AS BRIAN CASTNER and three of his fellow Explosive Ordnance Disposal specialists are driving back to base from yet another mission while deployed in Iraq, the tension of the moment is jolted by a pigeon. It lands on their Humvee. Over the orchestra’s rumbles and squeals, the quartet sings in beautiful close harmony about the nature of their relationship. This is, says one, the place where he belongs.
|Daniel Belcher and|
Adapted from a memoir by Castner, the opera—receiving its world premiere with these Opera Saratoga performances—is a shattering, very moving portrait of mental imbalance, right up there with Wozzeck in its use of music and lyrics and the tools of theater to explore the contrasting, contradictory facets of a war-damaged soldier.
Like Wozzeck, it’s episodic and makes intelligent use of musical form. But where you might expect again an atonal approach, The Long Walk is surprisingly lyrical, with solo moments suggestive of late Strauss.
Baritone Daniel Belcher, in the role of a lifetime, is Castner, a pleasant-looking average Joe who is running as we meet him, running, he explains, through the is to escape the was. Not that there’s any escape.
His wife, Jessie (the magnificent mezzo-soprano Heather Johnson), has a bittersweet entrance in which she notes that her grandparents suffered post-war trauma—her grandfather never really returned from battle, and his death, a few post-war years later, clearly was the result of mental trauma.
Yet it’s an ironically endearing number, with Fleischmann’s simple, direct lyrics floating on a bed of a Beck’s spare melody. A memorable tune would be distracting here. The music does what music does best, making an immediate emotional connection.
Some of the parallels between Castner’s two lives seem too pat to be true: Jessie urges one of the boys to eat his carrots with a count-to-ten threat as Brian recalls the countdown that spared the lives of some Iraqi children; as he dresses his son in hockey gear, he flashes to the process of suiting fellow-soldier Castleman in a protective Kevlar body suit. But the parallels are effective thanks both to the skillful musical setting and the sure direction of David Schweizer, who lets such moments speak for themselves even as he keeps the action flowing not only from one time and place to another but also in and out of Castner’s states of mind.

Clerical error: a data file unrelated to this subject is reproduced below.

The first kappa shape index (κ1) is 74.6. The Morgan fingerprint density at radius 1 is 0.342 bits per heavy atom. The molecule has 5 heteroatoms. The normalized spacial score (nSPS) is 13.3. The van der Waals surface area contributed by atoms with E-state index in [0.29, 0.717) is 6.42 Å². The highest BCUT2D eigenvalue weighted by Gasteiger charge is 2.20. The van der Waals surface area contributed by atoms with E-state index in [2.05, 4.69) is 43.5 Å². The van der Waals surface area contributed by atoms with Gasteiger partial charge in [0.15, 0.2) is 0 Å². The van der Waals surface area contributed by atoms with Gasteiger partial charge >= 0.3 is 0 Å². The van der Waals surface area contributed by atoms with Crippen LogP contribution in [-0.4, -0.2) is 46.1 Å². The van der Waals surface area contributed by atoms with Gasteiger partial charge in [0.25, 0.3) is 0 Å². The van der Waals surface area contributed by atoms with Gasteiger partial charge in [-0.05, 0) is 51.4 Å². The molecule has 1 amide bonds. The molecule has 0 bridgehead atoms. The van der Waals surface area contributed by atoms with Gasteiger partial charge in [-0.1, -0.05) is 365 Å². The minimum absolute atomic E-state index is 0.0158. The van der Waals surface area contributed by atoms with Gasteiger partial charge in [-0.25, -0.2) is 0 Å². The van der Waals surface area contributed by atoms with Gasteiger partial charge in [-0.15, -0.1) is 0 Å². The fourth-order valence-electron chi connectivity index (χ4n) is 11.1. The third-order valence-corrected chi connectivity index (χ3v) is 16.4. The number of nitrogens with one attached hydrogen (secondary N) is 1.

“There are two of me now,” Brian declares. “The Crazy and the Other,” and the second act seeks the possibility of a reconciliation between them. He visits a Shrink (soprano Caroline Worra), who seems less interested in helping him than in finding the right pigeonhole for his madness. He tries yoga for soldiers, each position a memory trigger. He panics when about to board an airplane home from a sales trip, but Jessie is able to sooth him by offering the positive memories he can’t seem to retain, and it’s this bonding that ultimately brings him home in many respects.
Worra, by the way, is a comforting presence in a piece like this. She also sings the roles of Brian’s sister and a keening Iraqi woman, giving them distinct characterizations aided by her can-do-anything voice. She must be fond of contemporary works: we’ve seen her triumph locally in The Mines of Sulphur and The Greater Good, among other operas.
The Long Walk has an outstanding cast in general, particularly in Erich Schuett, Robert Wesley Hill, and Henry Wager, who play the Castners’ three sons. Their voices are excellent, their characterizations compellingly believable. When Hill (as Virgil) blurts out his wish that his father wouldn’t come home from work, the pain is palpable.
Justin Hopkins, Javier Abreu, and David Blalock are Brian’s fellow soldiers, and they display the easygoing, tension-laden relationship that wartime bonding brings. And their ensemble numbers are beautifully done.
The small orchestra also sported a pair of electric guitars that are used so appropriately that they should become part of every such ensemble. Conductor Steven Osgood guided them through this rich, challenging score.
The Long Walk is a masterpiece, a story that needs to be told in a form that needs to be used in this manner. Live theater is never as compelling as when music is a part of it; a piece like this brings out all the best aspects of opera.
The Long Walk
Music by Jeremy Howard Beck; libretto by Stephanie Fleischmann, based on the memoir by Brian Castner, conducted by Steven Osgood, directed by David Schweizer, Opera Saratoga, Spa Little Theatre, July 13
– Metroland Magazine, 16 July 2015